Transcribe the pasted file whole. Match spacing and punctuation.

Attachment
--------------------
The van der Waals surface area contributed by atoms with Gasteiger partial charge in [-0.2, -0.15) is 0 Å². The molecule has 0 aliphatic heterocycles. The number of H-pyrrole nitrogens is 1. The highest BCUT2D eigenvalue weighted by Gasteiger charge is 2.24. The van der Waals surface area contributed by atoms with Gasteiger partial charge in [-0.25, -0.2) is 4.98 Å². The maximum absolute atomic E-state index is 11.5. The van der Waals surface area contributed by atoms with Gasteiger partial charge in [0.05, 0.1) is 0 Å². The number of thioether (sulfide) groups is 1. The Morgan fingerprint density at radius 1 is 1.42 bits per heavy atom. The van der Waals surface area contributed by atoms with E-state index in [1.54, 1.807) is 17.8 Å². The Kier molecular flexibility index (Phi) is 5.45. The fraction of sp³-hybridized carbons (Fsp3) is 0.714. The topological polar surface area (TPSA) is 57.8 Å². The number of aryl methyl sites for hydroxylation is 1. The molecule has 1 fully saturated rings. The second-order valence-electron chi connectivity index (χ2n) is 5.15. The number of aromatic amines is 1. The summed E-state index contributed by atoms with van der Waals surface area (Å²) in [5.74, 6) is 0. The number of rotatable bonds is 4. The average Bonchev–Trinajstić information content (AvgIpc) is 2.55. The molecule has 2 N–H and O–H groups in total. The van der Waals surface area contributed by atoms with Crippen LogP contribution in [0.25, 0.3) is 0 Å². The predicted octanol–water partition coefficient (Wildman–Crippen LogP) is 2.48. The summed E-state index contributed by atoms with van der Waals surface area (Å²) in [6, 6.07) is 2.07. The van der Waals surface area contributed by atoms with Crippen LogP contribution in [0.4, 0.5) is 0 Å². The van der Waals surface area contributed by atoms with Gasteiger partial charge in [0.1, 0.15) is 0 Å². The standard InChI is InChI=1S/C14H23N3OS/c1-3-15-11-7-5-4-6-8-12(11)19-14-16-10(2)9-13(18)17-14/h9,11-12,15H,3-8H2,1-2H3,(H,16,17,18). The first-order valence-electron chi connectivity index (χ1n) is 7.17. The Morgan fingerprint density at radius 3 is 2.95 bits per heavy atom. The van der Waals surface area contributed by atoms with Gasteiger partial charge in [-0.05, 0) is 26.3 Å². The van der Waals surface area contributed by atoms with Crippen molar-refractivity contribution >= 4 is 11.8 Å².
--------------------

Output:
The van der Waals surface area contributed by atoms with Gasteiger partial charge in [-0.2, -0.15) is 0 Å². The molecule has 0 aliphatic heterocycles. The number of H-pyrrole nitrogens is 1. The highest BCUT2D eigenvalue weighted by Gasteiger charge is 2.24. The van der Waals surface area contributed by atoms with Gasteiger partial charge in [-0.25, -0.2) is 4.98 Å². The maximum absolute atomic E-state index is 11.5. The van der Waals surface area contributed by atoms with Gasteiger partial charge in [0.05, 0.1) is 0 Å². The number of thioether (sulfide) groups is 1. The Morgan fingerprint density at radius 1 is 1.42 bits per heavy atom. The van der Waals surface area contributed by atoms with E-state index in [1.54, 1.807) is 17.8 Å². The Kier molecular flexibility index (Phi) is 5.45. The fraction of sp³-hybridized carbons (Fsp3) is 0.714. The topological polar surface area (TPSA) is 57.8 Å². The number of aryl methyl sites for hydroxylation is 1. The molecule has 1 fully saturated rings. The second-order valence-electron chi connectivity index (χ2n) is 5.15. The number of aromatic amines is 1. The summed E-state index contributed by atoms with van der Waals surface area (Å²) in [5.74, 6) is 0. The number of rotatable bonds is 4. The average Bonchev–Trinajstić information content (AvgIpc) is 2.55. The molecule has 2 N–H and O–H groups in total. The van der Waals surface area contributed by atoms with Crippen LogP contribution in [0.25, 0.3) is 0 Å². The predicted octanol–water partition coefficient (Wildman–Crippen LogP) is 2.48. The summed E-state index contributed by atoms with van der Waals surface area (Å²) in [6, 6.07) is 2.07. The van der Waals surface area contributed by atoms with Crippen LogP contribution in [0.4, 0.5) is 0 Å². The van der Waals surface area contributed by atoms with Gasteiger partial charge in [0.1, 0.15) is 0 Å². The standard InChI is InChI=1S/C14H23N3OS/c1-3-15-11-7-5-4-6-8-12(11)19-14-16-10(2)9-13(18)17-14/h9,11-12,15H,3-8H2,1-2H3,(H,16,17,18). The first-order valence-electron chi connectivity index (χ1n) is 7.17. The Morgan fingerprint density at radius 3 is 2.95 bits per heavy atom. The van der Waals surface area contributed by atoms with Gasteiger partial charge in [-0.05, 0) is 26.3 Å². The van der Waals surface area contributed by atoms with Crippen molar-refractivity contribution >= 4 is 11.8 Å².